Besides, national-level purity contests are stupid. Democrats are fine at the national level. It's every other level that they suck at. Anybody who spends any time or energy continuing to fight over some national standard of progressiveness at the DNC is just wasting everyone's time. From a party standpoint, state and local races are all that matter for the next couple of years.

A month ago I took a look at Obamacare approval levels and wasn't too impressed at the spike since Trump's election. The increase was pretty small, and it was hard to tell if it was sustainable. So let's take another look:

I don't usually look at the "Less Smoothing" version of Pollster's charts, but I'm doing it this time to try and get a sense of what's been happening recently. This time, it really does look like there's been a genuine change since Election Day, somewhere in the range of 5-6 points. Both Kaiser and Pew, which have conducted high-quality tracking polls for a long time, show the same thing. Pew breaks down the results by party, and it turns out the increase is due almost entirely to Democrats and Democratic-leaning independents:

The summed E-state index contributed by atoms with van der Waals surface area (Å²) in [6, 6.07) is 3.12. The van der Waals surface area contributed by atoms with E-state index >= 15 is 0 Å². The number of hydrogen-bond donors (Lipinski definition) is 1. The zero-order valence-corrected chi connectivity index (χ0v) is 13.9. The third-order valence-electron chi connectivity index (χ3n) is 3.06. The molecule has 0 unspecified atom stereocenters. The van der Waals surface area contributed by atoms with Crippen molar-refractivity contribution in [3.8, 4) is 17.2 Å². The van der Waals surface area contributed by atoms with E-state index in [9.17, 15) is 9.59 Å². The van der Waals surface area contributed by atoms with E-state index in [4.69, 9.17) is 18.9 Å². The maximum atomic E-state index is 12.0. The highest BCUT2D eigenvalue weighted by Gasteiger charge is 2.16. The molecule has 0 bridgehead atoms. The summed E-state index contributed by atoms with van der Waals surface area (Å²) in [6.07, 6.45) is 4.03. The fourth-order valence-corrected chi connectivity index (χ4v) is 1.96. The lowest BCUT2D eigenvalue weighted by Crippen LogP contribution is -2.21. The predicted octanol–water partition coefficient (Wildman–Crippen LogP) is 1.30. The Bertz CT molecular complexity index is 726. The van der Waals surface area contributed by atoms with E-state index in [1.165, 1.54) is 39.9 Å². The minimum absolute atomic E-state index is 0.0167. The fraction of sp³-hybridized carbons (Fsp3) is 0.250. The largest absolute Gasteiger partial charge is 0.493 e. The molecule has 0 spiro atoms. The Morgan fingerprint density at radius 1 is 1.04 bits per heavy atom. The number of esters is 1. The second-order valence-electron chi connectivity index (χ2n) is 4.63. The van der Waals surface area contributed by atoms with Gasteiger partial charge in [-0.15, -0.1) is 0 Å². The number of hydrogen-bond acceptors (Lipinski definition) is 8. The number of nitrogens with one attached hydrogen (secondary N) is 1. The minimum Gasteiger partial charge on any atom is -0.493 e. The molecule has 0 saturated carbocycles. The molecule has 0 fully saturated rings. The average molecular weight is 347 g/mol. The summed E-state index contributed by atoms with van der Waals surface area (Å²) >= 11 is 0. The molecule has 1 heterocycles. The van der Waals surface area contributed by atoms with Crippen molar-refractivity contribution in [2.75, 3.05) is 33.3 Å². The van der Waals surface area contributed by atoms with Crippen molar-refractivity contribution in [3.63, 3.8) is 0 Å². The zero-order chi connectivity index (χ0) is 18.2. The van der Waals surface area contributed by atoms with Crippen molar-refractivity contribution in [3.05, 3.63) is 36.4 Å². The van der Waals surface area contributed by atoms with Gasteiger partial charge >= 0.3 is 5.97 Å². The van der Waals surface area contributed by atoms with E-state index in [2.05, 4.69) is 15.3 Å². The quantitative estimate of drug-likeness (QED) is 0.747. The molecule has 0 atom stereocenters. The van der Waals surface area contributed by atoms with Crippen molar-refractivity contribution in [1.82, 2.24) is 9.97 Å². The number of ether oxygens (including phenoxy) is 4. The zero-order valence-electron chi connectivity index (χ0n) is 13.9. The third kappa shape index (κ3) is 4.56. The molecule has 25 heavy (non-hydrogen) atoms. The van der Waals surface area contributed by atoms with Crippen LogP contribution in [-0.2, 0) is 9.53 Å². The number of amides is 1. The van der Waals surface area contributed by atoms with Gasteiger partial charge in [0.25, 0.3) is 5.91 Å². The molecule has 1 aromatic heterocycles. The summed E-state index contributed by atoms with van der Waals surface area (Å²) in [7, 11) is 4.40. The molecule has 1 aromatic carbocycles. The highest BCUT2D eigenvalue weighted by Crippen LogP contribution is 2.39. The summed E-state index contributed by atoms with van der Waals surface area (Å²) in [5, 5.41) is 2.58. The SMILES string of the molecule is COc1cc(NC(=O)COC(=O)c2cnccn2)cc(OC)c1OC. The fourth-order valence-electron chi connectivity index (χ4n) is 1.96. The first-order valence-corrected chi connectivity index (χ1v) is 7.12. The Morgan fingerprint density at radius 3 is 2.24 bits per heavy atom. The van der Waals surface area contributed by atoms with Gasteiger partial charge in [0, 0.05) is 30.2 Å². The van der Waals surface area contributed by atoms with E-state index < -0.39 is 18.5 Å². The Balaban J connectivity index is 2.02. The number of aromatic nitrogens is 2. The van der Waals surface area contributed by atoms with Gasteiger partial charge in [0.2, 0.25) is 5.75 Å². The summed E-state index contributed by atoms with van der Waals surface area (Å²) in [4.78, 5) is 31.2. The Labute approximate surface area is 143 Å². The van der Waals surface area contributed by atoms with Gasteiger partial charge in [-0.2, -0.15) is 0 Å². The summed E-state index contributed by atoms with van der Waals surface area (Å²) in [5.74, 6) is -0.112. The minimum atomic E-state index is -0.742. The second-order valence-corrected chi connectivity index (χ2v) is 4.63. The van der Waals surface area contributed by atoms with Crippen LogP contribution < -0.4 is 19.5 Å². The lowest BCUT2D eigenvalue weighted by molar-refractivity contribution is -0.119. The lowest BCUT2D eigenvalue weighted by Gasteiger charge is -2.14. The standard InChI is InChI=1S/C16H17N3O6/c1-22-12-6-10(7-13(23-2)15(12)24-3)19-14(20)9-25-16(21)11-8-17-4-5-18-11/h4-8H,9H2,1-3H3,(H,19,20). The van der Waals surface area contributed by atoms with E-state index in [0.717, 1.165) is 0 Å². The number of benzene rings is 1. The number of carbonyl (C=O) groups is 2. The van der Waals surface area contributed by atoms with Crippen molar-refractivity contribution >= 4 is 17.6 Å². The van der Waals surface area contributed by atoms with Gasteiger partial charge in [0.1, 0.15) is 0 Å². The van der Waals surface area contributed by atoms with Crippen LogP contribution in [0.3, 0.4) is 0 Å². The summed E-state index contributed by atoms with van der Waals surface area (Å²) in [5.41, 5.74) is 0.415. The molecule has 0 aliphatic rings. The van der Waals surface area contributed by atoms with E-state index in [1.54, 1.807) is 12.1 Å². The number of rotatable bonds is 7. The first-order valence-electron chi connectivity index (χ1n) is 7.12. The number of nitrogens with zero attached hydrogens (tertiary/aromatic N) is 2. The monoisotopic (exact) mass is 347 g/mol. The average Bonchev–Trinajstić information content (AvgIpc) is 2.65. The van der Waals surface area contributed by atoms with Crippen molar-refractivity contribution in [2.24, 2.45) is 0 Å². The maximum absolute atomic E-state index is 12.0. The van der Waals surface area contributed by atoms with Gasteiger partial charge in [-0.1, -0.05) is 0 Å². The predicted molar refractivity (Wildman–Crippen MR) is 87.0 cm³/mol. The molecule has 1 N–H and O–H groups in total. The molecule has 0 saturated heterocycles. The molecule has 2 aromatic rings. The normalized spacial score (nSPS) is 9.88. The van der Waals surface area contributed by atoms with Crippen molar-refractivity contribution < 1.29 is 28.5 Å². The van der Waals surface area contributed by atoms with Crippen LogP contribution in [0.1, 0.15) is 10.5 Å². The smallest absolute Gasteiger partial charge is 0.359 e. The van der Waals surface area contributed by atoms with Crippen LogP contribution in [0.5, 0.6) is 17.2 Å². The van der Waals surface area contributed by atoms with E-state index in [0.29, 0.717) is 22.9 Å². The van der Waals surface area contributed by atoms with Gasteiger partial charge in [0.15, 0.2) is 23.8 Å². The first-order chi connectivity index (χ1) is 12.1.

In the past year, approval levels have increased 7 points among Democrats and 14 points among independents. Breaking this down further, approval has spiked a whopping 20 points among Democratic-leaning independents. By contrast Republican-leaning independents are up only slightly and Republicans haven't budged even a single point.